China won't catch up to the US economy because Xi Jinping's obsession with security will sabotage growth, professor says

China President Xi Jinping and US President Joe Biden in front of flags.
Xi Jinping and Joe Biden.Saul Loeb/AFP via Getty Images
  • China and the US are both putting national security above the economy, Minxin Pei wrote in Bloomberg.

  • But China's economy will suffer more, thwarting Beijing's effort to catch up to the US, he said.

  • "One of them has to be wrong — and it is probably China," the Claremont McKenna College professor said.

Presidents Xi Jinping and Joe Biden are both putting national security above the economy, but China will bear higher costs in their game of economic attrition, Claremont McKenna College professor Minxin Pei wrote.

In a Bloomberg Opinion column on Wednesday, the scholar pointed to China's recent ban on the US semiconductor producer Micron and the US Inflation Reduction Act's effort to exclude some Chinese green energy products.

Xi must know that losing access to US technology and markets will weigh on China's growth, but appears to be betting that US growth will suffer too, Pei said.

And with China's rate of growth still expected to outpace the US, then the hope is that the world's second-largest economy will eventually catch up to the world's biggest economy, he added.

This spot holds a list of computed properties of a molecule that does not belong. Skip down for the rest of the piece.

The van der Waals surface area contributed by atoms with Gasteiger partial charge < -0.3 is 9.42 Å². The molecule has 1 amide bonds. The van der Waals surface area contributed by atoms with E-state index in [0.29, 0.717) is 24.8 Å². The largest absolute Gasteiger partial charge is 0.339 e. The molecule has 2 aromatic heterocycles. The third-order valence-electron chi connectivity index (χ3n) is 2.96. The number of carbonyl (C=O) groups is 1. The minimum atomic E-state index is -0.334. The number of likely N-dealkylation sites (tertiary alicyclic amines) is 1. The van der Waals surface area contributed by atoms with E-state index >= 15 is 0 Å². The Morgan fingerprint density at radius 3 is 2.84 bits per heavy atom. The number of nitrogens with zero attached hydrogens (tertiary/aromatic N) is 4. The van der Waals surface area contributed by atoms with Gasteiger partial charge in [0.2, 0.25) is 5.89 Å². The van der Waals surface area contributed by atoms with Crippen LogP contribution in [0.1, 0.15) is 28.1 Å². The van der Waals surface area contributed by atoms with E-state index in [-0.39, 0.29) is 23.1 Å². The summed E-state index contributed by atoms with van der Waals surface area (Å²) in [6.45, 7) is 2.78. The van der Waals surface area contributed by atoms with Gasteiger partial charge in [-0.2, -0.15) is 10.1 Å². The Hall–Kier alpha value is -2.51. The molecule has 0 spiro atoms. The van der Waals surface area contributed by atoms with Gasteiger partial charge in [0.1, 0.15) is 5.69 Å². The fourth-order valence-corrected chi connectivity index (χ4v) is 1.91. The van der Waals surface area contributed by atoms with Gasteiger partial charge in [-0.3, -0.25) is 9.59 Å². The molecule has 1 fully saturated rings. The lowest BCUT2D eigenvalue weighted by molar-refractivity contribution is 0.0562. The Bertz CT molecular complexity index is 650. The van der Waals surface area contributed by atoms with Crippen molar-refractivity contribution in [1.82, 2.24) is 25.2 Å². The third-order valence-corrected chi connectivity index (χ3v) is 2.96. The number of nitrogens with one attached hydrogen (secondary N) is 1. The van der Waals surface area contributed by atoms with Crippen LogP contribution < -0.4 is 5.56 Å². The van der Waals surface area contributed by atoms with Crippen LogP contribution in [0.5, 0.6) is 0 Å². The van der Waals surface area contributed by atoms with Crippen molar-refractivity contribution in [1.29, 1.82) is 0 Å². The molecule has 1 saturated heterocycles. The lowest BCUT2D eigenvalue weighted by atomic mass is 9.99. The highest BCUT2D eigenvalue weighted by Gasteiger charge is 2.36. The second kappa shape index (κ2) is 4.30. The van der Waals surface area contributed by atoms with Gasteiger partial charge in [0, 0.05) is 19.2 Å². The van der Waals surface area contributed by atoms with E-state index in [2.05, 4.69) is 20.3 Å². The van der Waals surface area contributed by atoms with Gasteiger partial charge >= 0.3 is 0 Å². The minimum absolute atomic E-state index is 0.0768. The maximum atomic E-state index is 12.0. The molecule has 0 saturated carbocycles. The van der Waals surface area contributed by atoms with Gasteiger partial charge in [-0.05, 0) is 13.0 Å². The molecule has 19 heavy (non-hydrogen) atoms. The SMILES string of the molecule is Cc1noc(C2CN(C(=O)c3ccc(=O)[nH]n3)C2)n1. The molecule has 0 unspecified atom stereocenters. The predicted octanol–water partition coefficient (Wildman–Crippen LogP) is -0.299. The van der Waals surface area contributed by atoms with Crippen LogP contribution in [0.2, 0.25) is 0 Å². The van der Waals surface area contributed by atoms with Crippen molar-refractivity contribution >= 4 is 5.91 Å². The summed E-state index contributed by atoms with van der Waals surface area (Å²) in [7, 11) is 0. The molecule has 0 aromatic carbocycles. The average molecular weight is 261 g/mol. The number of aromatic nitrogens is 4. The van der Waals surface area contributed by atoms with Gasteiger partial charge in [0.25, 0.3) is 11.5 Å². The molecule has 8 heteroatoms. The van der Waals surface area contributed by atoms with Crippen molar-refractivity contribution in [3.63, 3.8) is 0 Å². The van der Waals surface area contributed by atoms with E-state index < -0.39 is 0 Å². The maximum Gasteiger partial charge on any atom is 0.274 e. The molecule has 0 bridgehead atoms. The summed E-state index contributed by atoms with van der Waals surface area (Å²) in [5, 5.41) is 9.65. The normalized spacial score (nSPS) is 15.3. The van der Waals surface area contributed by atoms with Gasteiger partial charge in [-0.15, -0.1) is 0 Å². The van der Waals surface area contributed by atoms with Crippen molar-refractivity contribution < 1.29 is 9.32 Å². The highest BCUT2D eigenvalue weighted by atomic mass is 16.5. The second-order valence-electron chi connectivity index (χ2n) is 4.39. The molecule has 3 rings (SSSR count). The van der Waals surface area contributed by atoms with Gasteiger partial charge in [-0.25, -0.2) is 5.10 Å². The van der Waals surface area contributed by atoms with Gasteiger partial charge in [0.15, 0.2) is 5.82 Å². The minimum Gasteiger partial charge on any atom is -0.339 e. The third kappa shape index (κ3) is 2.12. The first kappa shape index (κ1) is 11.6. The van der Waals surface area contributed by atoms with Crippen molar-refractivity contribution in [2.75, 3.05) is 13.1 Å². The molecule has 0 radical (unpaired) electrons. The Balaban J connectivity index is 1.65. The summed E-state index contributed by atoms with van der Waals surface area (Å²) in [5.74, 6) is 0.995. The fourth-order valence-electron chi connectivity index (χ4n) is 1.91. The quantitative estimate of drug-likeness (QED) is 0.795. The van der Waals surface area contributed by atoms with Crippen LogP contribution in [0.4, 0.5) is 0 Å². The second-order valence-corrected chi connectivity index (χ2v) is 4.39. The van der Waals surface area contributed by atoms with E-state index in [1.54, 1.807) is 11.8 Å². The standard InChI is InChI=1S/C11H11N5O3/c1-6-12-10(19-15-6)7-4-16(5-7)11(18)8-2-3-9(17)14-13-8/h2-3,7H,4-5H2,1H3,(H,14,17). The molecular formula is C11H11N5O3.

"However, the costs of a security-centered development strategy are likely to be much higher for China than for the US," Pei predicted.

Already, previous expectations of a strong Chinese post-Covid rebound seem to have been misguided, as demand and manufacturing output fizzles out.

And with investors aware that Beijing is putting security above the economy, private investment has only risen 0.4% so far in 2023, Pei said.

Meanwhile, he added that Xi's "obsession with security" will make it harder for foreign companies to do business in China. That's as firms are being investigated for potentially breaking security regulations, while an updated espionage law makes operating in China much more intimidating.

"Chinese actions to strengthen its economic defenses will likely be far more costly than their US equivalents, hurting China substantially more than the US. This will inevitably depress China's growth potential and thwart its ambition to catch up to its rival," Pei wrote.

"At the moment, both Beijing and Washington seem confident that they can win with a strategy of economic attrition. One of them has to be wrong — and it is probably China."

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